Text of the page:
The Victorian home stood alone amidst acres of fields and thickets. Rain poured down intermittently, and clouds covered the entire grey scene. It was October, and a dreary day in Southampton. A black sedan pulled down the rainy, one-lane country avenue and up the circular drive to the foreboding home. It
The floorboards creaked and groaned beneath me as I stumbled through the door to this house that sat on the edge of town. It had lain forlorn for at least a year now, a curtain of moss and debris littered the lawn and porch, the interior of the house was
The house had been abandoned in the great depression. When the land around it had become a dust bowl there had been no point in staying or trying to sell. The roof now sagged in the middle and were it not for a hole that let the pooled water escape, it would have caved in long ago. The paint that had been white was not so peeled off that it looked out of place amid the dark of rotting wood. The windows were boarded up by the family who thought they would return one day. it was a fine house in it's day, but for most of it's life it had only sheltered insects and the occasional bird. Even the once glossy stairs were too weak to bare weight. Inside was dank, gloomy, cold. The furniture, untouched in decades, was decaying and frayed. The floor
Of all the houses in the neighborhood, hers was the most unkempt. The small garden in front of her house was crippled, with every delicate flower in a dying stage. Pesky weeds sprouting from the dirt were the only source of green in her yard, while most of the windows had small cobwebs invading the corners. However, the most noticeable defect was the yellow house paint, chipping from harsh weather and unforgivable decades. In all, her house looked forsaken.
The girl bolted to the door, eyes darting wildly through the smoke-filled room. The flames licked at her heels as she ran, barefoot, out the front door of the once friendly dwelling. She panted, her glazed eyes looking back at her former home. Her small body collapsed onto the pavement, tears crashing down her tanned face. She heard the muffled cries from her parents in still inside. The parents she couldn’t protect. The parents she killed.
Now the ramshackle dwelling is a place people say seeps dread. A spot where the sun isn’t quite as bright, the dust oppressive, and the teeming, yellowed weeds that camouflage its former glorious gardens are ragged and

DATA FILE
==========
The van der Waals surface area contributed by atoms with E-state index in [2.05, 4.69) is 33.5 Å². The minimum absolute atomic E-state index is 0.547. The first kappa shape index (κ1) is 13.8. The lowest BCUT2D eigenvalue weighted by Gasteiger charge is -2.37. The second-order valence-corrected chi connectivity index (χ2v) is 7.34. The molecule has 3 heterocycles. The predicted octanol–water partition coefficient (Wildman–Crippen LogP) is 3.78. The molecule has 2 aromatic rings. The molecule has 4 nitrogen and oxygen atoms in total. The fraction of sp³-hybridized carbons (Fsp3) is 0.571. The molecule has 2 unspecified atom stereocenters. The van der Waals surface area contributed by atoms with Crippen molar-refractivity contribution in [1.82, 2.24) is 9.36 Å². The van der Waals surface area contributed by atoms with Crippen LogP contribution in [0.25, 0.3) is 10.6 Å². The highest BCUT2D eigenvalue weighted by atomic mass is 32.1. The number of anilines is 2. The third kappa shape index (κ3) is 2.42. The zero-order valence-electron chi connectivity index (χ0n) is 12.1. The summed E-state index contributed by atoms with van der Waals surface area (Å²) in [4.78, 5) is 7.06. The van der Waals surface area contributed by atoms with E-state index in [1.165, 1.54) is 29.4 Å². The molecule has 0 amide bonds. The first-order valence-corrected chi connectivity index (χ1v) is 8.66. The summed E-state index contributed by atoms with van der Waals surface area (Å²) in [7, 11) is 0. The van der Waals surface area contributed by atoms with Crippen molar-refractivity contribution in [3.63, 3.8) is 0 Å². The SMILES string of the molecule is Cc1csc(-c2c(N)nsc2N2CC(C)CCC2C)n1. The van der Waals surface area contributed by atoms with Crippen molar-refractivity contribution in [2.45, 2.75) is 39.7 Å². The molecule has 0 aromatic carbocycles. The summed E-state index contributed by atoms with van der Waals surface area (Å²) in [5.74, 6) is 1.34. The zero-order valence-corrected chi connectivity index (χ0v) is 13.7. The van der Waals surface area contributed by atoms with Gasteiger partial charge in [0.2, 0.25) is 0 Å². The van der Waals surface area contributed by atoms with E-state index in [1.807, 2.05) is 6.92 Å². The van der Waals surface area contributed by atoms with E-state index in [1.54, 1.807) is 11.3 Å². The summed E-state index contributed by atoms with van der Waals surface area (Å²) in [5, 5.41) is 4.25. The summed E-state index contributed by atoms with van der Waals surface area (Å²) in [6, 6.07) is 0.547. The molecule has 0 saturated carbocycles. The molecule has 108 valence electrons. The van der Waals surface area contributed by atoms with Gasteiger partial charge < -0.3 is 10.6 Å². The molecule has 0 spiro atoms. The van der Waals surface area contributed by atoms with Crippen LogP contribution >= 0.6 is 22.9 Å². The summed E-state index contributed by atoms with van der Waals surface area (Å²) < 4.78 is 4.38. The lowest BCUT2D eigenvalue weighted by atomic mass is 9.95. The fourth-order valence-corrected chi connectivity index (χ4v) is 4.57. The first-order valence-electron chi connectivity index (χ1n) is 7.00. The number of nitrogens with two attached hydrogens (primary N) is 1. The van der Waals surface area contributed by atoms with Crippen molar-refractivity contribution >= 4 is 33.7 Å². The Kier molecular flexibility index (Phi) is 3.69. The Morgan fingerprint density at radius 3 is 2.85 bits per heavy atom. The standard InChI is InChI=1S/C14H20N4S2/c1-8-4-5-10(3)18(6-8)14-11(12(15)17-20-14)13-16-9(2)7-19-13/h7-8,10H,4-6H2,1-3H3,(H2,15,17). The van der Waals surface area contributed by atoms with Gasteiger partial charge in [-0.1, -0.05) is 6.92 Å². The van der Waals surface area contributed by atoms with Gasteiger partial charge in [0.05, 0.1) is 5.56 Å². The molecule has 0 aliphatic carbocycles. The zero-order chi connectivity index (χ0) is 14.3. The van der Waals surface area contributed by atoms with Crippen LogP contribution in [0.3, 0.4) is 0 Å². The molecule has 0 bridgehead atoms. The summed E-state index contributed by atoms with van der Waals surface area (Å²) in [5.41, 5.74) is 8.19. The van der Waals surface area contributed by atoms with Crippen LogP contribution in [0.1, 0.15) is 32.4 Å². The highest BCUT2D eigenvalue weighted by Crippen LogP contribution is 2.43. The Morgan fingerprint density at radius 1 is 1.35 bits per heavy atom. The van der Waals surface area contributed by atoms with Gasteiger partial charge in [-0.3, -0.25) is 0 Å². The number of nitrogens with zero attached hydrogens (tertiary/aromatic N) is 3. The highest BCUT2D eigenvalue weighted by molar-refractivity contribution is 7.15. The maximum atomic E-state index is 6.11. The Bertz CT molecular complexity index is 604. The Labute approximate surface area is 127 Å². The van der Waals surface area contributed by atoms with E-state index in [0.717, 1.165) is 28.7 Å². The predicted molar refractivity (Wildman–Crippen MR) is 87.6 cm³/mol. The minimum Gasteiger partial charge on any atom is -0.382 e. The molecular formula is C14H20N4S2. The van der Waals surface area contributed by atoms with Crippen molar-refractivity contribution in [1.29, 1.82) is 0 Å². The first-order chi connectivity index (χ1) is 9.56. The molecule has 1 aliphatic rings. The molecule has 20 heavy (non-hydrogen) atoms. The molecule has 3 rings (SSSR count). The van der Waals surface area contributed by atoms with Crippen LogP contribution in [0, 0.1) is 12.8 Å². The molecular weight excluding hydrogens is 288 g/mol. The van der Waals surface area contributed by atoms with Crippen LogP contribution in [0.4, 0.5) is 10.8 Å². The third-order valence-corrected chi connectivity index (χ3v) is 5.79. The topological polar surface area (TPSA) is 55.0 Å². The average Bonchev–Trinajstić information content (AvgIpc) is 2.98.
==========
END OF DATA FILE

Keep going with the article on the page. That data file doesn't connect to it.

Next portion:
It was a Tuesday. The humidity hung onto passersby like a second skin. Mesquite trees showered the street with seeds, cracked and chalkly. The motley of suburban homes stretched for miles. Mathias walked home. Cicadas screeched. A dog barked. Cars sped by. He traveled at a snail's pace, dragging
A Tale of Two Graves It was cold. As I walked up towards the white house, I noticed this because hedges on the driveway were frozen with ice. The visible fog that surrounded the farmhouse let in ghostly light, which hit the world the way a flashlight beam would hit the inside of a darkened room if water were it’s medium. One would say the air was smudged, as it blurred the vision so. The shadows, so blurred and so faded, contrasted well with the off-white sides of the old house. The paint had been peeling for quite some time without repair and created monstrous, long shadows on the wall in this sunrise. My stomach rumbled as I walked; I had forgotten my lunch.
Ivy vines climbed their way up the rotten splintered wooden exterior of the two story building. It sat on a cracked concrete foundation and none of the windows had remained intact. A mouldy aroma was emitted from the old manor. It was clear that nobody had lived in it for the past century. A storm cloud drifted in front of the sun and the boys were suddenly enveloped in darkness. In the distance crashing water could be heard coming from the Potomac river. A bolt of lighting struck behind the property and the booming thunder snapped the boys out of their astonished trance.
After yet another dead end, I continued to walk down this carpet of concrete, knowing it would soon mold into a jungle of green. Every door hung by its last hinge, groaning with every gust of wind. Each apartment building had a roof that had either altogether caved in, or looked like a depressing Souffle. All of the